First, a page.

Even more yogic is the way the Vagus nerve is the only nerve in the parasympathetic system that reaches all the way from the colon to the brain.  The fiber is composed mainly of upward (to the brain) pulsing neurons – which sounds a lot like the mystical Kundalini Serpent that arises upwards from within (starting at the root – colon) and ending in the brain.  The picture above – of the Vagus nerve (bright green fiber) – might be what the ancient yogis had in mind?

 

  • Tips to stimulate the vagus nerve

  • Humming: The vagus nerve passes through by the vocal cords and the inner ear and the vibrations of humming is a free and easy way to influence your nervous system states. Simply pick your favorite tune and you’re ready to go. Or if yoga fits your lifestyle you can “OM” your way to wellbeing. Notice and enjoy the sensations in your chest, throat, and head.
  • Conscious Breathing: The breath is one of the fastest ways to influence our nervous system states. The aim is to move the belly and diaphragm with the breath and to slow down your breathing. Vagus nerve stimulation occurs when the breath is slowed from our typical 10-14 breaths per minute to 5-7 breaths per minute. You can achieve this by counting the inhalation to 5, hold briefly, and exhale to a count of 10. You can further stimulate the vagus nerve by creating a slight constriction at the back of the throat and creating an “hhh”. Breathe like you are trying to fog a mirror to create the feeling in the throat but inhale and exhale out of the nose sound (in yoga this is called Ujjayi pranayam).
  • Valsalva Maneuver: This complicated name refers to a process of attempting to exhale against a closed airway. You can do this by keeping your mouth closed and pinching your nose while trying to breathe out. This increases the pressure inside of your chest cavity increasing vagal tone.
  • Diving Reflex: Considered a first rate vagus nerve stimulation technique, splashing cold water on your face from your lips to your scalp line stimulates the diving reflex. You can also achieve the nervous system cooling effects by placing ice cubes in a ziplock and holding the ice against your face and a brief hold of your breath. The diving reflex slows your heart rate, increases blood flow to your brain, reduces anger and relaxes your body. An additional technique that stimulates the diving reflex is to submerge your tongue in liquid. Drink and hold lukewarm water in your mouth sensing the water with your tongue.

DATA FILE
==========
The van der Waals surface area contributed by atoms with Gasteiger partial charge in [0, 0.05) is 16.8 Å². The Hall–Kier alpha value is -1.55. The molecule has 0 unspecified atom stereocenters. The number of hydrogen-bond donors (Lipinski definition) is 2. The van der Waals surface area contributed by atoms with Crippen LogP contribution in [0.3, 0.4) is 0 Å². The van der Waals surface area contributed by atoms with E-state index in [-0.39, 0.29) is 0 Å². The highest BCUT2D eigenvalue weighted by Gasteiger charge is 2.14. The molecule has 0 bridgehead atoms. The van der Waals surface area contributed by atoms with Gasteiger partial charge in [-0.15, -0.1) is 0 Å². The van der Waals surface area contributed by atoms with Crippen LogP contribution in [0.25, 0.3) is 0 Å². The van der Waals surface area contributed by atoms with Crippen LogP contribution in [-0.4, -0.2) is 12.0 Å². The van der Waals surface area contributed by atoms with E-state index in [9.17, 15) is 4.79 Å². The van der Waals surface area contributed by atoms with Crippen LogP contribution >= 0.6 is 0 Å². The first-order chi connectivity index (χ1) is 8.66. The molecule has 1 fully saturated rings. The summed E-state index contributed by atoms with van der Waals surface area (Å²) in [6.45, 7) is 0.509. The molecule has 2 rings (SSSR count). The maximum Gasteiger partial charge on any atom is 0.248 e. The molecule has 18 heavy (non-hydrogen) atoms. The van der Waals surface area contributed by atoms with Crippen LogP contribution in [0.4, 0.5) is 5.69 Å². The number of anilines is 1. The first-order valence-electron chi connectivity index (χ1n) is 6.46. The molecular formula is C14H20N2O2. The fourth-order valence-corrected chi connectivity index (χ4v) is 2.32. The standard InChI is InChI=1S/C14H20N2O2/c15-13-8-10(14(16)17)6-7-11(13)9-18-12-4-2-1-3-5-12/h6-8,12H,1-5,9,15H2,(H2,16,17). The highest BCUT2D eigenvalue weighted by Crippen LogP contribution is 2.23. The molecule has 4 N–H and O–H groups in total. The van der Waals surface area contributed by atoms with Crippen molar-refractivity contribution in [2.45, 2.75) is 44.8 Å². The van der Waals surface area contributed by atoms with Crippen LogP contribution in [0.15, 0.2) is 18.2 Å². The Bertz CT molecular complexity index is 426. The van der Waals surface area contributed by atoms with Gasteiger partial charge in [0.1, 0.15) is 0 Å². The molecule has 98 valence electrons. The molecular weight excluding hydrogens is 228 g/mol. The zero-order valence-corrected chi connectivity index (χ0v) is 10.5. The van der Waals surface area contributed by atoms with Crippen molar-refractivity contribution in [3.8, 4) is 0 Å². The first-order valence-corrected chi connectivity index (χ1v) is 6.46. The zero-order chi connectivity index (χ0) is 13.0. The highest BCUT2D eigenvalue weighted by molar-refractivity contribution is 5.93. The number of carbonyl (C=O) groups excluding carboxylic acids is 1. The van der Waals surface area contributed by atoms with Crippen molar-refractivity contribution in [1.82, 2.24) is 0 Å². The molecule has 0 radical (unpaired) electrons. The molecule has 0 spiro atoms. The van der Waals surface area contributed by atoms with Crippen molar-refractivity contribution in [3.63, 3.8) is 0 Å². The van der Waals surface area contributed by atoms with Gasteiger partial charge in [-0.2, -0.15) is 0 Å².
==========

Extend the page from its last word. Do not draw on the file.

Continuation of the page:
• Connection: Reach out for relationship. Healthy connections to others, whether this occurs in person, over the phone, or even via texts or social media in our modern world, can initiate regulation of our body and mind. Relationships can evoke the spirit of playfulness and creativity or can relax us into a trusting bond into another. Perhaps you engage in a lighthearted texting exchange with a friend. If you are in proximity with another you can try relationship expert, David Snarch’s simple, yet powerful exercise called “hugging until relaxed.” The instructions are to simply “stand on your own two feet, place your arms around your partner, focus on yourself, and to quiet yourself down, way down.”


Because of the pathway of the vagus nerve, long deep breathing is the number one key to activating the vagus nerve.
Breathing can be involuntary (something the vagus nerve does for us when we aren’t paying attention), but it can also be something we do consciously. By bringing awareness to the breath, lengthening and deepening it, you turn on the vagus nerve, giving your body the opportunity to rejuvenate.

So, let’s stop and breathe with awareness for ten minutes:

As you inhale, lift your collarbone.

As you exhale, soften and relax.

As you inhale, expand your ribs out under your arms.

As you exhale, soften and relax.

As you inhale, expand your ribs across your back

As you exhale, soften and relax.

When you sit, close your eyes, and utilize your system’s own action, you enhance your health and wellness.

Here are a number of pathways to the vagus nerve. Choose your favorite:

  • Immerse your face (especially the forehead, eyes, and two-thirds of your cheeks) in cold water for three minutes.
  • Practice restorative yoga and include gentle backbends, forward bends, and twists.
  • Include inversions in your practice like downward dog or legs up the wall.
  • Chant and sing in low resonant tones.
  • Immerse your tongue in saliva while doing long deep breathing.
  • Practice Qigong.
  • Laugh with deep diaphragmatic laughs.

This slideshow requires JavaScript.

%d bloggers like this: